PHUKET: Fresh raids overnight on people traffickers' camps near the Thai-Malaysia border scattered hundreds of captives into the jungle as the push to clean up Thailand's flesh trade continued.
Only 151 people - mostly Rohingya - were taken into custody by the Thai Army. Others fled. One raided traffickers' camp, largest in the region, was expected to contain 800 people.
Captives are held in secret in Thailand and beaten until relatives or friends provide the price for smuggling them into Malaysia. If the fee is not paid, the men and boys are sold to fishing trawlers.
The scale of the nightmare trade has been exposed in a series of raids this week that have netted close to 1000 men, women and childen and at least eight alleged traffickers.
The number of women and children involved as innocent victims should alarm policymakers in Thailand, as well as UN and US officials and NGOs.
It could even disturb the Asean governments that have pandered to Burma's racist policies and allowed this iniquitous trade in human flesh to grow and flourish, to the benefit of the region's slavers.
Several local border politicians have already been implicated in the series of raids around the Pedang Besar region of Thailand's Songkhla province.
Long-standing allegations that local Thai police and Immigration officials take their cut from the people smugglers are now likely to be properly investigated for the first time.
It's believed that this week's raids have been triggered after months of planning by the Army on information provided by people who have seen and in some cases experienced the smuggling and the slavery at first hand.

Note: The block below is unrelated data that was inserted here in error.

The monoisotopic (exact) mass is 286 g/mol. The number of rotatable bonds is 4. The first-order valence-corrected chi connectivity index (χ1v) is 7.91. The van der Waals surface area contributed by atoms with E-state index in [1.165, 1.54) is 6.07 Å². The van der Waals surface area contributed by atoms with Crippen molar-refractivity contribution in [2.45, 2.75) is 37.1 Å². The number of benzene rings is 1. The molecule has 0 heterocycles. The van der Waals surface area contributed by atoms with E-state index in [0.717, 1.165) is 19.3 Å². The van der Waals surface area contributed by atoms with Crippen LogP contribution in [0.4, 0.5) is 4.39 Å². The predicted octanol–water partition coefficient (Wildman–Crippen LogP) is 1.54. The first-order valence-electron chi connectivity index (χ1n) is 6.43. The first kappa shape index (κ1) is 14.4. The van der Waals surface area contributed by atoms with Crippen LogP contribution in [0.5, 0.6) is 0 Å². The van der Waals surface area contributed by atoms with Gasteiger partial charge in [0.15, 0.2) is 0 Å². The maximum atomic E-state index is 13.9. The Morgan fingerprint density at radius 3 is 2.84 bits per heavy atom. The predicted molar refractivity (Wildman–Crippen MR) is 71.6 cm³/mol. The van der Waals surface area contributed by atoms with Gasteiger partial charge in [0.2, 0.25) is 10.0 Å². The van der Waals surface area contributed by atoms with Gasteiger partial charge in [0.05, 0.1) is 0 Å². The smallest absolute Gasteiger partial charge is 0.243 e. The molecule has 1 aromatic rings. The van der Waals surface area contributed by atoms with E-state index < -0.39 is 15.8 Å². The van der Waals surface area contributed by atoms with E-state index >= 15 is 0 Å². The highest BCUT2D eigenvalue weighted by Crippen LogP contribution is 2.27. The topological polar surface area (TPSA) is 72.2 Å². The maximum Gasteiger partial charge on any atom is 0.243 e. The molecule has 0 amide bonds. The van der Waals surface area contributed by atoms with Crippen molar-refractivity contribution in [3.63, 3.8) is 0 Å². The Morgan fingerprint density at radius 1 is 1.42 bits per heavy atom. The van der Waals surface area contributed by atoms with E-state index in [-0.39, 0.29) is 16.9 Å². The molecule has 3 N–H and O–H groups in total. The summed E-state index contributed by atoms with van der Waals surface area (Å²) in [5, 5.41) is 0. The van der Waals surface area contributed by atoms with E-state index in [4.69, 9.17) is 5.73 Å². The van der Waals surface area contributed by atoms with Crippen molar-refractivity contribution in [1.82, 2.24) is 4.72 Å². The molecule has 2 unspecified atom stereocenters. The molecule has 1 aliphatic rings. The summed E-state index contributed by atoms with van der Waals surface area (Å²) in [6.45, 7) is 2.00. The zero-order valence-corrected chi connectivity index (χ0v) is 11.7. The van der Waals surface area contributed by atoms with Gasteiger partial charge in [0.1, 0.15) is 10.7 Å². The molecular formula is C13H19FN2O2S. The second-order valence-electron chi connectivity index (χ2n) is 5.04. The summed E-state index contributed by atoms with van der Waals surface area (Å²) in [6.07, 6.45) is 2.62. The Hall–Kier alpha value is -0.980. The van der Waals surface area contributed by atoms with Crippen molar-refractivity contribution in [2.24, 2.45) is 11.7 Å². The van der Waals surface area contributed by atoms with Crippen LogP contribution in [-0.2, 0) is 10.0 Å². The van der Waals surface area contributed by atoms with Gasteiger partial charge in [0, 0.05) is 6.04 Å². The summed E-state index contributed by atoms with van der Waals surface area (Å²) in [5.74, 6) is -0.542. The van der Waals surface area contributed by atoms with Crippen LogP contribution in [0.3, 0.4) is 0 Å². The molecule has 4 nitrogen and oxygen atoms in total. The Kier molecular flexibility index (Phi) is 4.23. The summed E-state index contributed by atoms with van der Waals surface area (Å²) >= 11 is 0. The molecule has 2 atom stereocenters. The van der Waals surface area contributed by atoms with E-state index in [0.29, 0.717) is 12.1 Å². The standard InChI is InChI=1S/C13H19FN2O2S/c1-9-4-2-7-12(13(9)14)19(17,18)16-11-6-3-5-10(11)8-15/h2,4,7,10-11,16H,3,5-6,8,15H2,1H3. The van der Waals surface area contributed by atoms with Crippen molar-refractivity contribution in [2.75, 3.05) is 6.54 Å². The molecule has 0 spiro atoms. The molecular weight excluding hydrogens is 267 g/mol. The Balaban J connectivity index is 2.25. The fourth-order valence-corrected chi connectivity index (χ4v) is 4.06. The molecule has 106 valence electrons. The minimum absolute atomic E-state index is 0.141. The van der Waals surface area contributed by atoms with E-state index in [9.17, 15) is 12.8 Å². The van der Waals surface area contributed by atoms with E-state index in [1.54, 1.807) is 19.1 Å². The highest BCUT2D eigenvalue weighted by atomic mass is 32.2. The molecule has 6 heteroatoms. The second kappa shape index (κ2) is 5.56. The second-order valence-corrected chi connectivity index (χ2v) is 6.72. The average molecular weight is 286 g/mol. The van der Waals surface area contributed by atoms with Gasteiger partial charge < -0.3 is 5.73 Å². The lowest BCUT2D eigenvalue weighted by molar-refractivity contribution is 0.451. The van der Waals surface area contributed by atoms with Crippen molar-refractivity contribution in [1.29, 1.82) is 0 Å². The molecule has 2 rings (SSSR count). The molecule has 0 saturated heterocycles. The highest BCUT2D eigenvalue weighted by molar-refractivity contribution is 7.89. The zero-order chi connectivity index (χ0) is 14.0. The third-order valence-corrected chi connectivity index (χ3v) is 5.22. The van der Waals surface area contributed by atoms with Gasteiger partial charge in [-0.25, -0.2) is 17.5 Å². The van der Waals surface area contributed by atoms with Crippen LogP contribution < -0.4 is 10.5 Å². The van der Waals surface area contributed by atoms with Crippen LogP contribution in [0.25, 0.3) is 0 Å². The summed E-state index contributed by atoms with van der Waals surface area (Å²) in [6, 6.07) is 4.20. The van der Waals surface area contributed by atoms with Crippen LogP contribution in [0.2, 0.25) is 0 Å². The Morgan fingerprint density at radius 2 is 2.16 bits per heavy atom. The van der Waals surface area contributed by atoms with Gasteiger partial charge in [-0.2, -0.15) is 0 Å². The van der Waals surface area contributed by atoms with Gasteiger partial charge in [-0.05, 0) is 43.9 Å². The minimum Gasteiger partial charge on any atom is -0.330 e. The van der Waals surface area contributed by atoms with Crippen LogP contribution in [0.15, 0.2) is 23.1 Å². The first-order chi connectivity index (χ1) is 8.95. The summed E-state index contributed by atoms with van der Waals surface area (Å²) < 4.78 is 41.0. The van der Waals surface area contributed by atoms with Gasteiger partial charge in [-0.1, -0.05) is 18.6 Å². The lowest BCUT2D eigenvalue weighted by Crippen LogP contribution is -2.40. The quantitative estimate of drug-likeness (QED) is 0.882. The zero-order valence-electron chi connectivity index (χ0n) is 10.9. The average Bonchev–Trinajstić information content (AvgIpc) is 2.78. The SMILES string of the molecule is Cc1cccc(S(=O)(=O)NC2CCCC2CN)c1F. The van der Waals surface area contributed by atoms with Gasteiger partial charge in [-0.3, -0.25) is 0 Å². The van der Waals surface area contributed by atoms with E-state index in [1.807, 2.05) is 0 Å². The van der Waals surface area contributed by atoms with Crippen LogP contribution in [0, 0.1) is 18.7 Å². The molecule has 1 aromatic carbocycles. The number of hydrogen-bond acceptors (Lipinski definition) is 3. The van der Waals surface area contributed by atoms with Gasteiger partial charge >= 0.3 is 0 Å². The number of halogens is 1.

The exposure of the shocking nature of the trade in Thailand comes as the UN noted the increasing number of Rohingya being forced to flee by sea from persecution and deprivation in Burma's Rakhine state.
According to UNHCR officials in Geneva, about 2000 Rohingya fled by boat in the first week of January.
Other organisations have noted the huge increase in Rohingya catching boats south because of the hopelessness of being torched from their homes since June and their uncertain future in displaced persons' camps.
Many of the boatpeople pay people smugglers for their passage then pay traffickers again on landing in Thailand or Malaysia.
With 366 Rohingya ''rescued'' in the first raid and 307 in the second, scores of women and children are now being housed in a refuge in Songkhla, with the men crowding cells at the local Immigration centre and surrounding police stations.
Exposure of the evil racket may even force Thailand to recognise the part officials are playing in the covert flesh trade and do something to end it.
A real solution, however, lies within Burma where the government's racist policies remain in place and where ethnic cleansing of the stateless Rohingya continues to shame Asean and individual governments throughout the entire region.